Interesting to know what pressure was applied on the alleged victims to take the money? A QC tells the paper: “A lot of claimants are forced to enter NDAs because of the sheer cost and unpredictability of litigation.” To nothing of the huge stress of going to court. But the rich can afford it. So is it one rule for them and another for us?

And what of gender? Christina Hoff Sommers, host of The Factual Feminist noted:

Powerful men are falling left and right – but not because women are second-class citizens. Just the opposite. Girl Power is real. Instead of carrying on about how frightened and degraded we are, maybe it’s time to acknowledge the truth: in 2017, we can destroy almost any man by a single accusation.

To believe the women without thinking and circumspection is surely no good. To call out illegal behaviour by pathetic men is good.

Back to the scoop, then, and there’s an inkling that however much the Tele wants to tell us the alleged cretin’s name, not telling us puts it on the side of the angels:

A High Court judge had refused to grant an injunction. But the Court of Appeal has overturned that ruling and imposed an injunction which remains in place pending a full hearing in the New Year. We have, in other words, been gagged, contrary to the age-old principle against prior restraint of the press. If the businessman had used defamation laws to block publication, he would not have been granted an injunction since this newspaper would have declared its readiness to prove the truth of the allegations.

The paper ekes four more stories from the gagging order: “Schillings: The ‘attack dog’ firm that acted for Giggs, Terry and Ronaldo”; “The day press freedoms received a devastating blow”, “How gagging orders became the MeToo war’s weapon of choice” and “This decision will discourage exposure of oppressive workplace cultures”. A huge deal. Papers need a campaign and the Telegraph has one.

Stop Press – this is important: “it is now illegal to reveal the businessman’s identity or to identify the companies, as well as what he is accused of doing or how much he paid his alleged victims”. How this pans out on twitter and areas outside the judiciary’s control remain to be seen. In 2011, the Liberal Democrat MP John Hemming “used parliamentary privilege to name Ryan Giggs as the footballer identified on Twitter as having brought an injunction to prevent publication of allegations he had an affair with a former reality TV star.” They might do it there. But don’t do it here.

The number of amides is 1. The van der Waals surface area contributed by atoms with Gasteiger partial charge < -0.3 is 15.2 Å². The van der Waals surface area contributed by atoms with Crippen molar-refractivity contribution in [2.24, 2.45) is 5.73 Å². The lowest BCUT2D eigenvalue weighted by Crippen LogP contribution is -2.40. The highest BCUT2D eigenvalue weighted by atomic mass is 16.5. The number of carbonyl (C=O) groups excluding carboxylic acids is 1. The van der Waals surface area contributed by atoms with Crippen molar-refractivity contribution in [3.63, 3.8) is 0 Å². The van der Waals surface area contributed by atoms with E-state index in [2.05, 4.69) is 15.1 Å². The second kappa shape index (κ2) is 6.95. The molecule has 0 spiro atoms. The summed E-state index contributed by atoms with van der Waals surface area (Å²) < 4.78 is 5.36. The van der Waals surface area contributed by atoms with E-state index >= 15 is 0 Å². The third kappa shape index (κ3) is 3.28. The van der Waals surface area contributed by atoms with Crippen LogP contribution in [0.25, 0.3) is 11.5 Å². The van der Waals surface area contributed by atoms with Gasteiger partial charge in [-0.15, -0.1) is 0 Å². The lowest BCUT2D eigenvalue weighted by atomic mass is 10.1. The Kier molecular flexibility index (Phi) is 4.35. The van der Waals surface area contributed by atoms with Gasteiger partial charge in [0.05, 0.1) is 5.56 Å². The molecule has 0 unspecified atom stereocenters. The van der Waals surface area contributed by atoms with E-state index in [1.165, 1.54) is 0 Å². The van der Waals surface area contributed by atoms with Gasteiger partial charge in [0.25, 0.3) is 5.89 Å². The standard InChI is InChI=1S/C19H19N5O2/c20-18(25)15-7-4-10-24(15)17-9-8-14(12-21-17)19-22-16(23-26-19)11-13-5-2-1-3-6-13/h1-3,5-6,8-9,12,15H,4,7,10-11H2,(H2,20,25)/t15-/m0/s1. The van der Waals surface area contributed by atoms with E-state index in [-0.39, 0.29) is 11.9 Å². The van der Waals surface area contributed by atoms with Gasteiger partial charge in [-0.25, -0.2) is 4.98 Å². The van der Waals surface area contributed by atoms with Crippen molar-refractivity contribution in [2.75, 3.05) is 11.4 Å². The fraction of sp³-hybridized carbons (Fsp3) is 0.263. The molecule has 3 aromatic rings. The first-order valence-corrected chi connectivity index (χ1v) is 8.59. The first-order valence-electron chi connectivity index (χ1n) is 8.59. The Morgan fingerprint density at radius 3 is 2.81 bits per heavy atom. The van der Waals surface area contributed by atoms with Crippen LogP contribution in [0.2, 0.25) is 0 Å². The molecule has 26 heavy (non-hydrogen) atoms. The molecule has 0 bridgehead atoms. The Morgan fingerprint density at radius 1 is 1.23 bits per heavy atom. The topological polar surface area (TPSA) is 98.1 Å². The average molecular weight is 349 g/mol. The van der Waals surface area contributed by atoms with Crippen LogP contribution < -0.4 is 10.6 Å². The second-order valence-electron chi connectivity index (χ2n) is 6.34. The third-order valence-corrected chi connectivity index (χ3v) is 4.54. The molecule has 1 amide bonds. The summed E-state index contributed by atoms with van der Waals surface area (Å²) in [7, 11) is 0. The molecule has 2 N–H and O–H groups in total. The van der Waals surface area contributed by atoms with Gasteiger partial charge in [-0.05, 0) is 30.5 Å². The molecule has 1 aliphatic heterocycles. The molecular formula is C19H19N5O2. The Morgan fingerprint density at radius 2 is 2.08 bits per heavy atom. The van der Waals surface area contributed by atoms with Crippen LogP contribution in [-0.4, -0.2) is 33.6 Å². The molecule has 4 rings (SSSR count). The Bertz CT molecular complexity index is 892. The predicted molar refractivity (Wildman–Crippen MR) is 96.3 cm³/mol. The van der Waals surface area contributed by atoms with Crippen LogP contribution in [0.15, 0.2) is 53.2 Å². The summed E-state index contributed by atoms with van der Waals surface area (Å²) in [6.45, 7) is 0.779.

The Telegraph says there is “a clear public interest in publishing the claims, not least to alert those who might be applying to work for him.” But innocence is presumed, of course. And if what we read is true, well-fed lawyers working for him were not mired by the accusations. And to repeat this to make it no less true: believe what you like, but innocent must be presumed.

 

Posted: 24th, October 2018 | In: Key Posts, News | Comment


Julian Cole Truth Campaign: Family want to know who broke his neck?

No criminal charges have been brought in the case of Julian Cole. His family launched the ‘Cole Family Truth Campaign‘ to achieve seven things. All we do know is that Julian Cole’s neck was broken during a night out in Bedford back in 2013. Mr Cole suffered a serious spine injury. He was unresponsive. He went into cardiac arrest. Julian Cole is paralysed. He has brain damage. He lives in a care home because he needs 24 hour nursing care.

 

julian cole

 

The Cole Family Truth Campaign adds: “Julian had suffered a spinal injury called a ‘hangman’s fracture’. This kind of injury, as the name suggests, is associated with the sudden and violent pulling backwards of the head, usually when there is a counter force against the body.” We know he was twice taken to the ground, once by bouncers at a night-club held been asked to leave and was trying to get back into, and once by police officers. Three officers involved in that incident have been sacked after being found guilty by a misconduct panel.

The Independent Office for Police Conduct (IOPC) referred its findings of an earlier investigation to the Crown Prosecution Service, which weight up the facts, such as they were, and decided that no criminal conduct had occurred. IOPC Regional Director Sarah Green told media: “It will never be known exactly how his neck was broken, or if swifter care could have prevented the awful consequences of the break.” Can we guess?

Bedfordshire Police have a report on their website.

Julian Cole suffered catastrophic neck injuries in an incident outside Elements nightclub on 6 May 2013. None of the officers were accused of causing the injuries following lengthy investigations by the Independent Police Complaints Commission (IPCC now Independent Office for Police Conduct – IOPC) and Crown Prosecution Service (CPS).

But “lessons have been learned”. Why is that good news or news at all? The rules were in place before the incident.  Assistant Chief Constable Jackie Sebire does on the record:

“At the centre of our thoughts today are of course Julian Cole, his family and friends. This case is an absolute tragedy, which has had a devastating effect on a young man and his loved ones, and we should not forget that.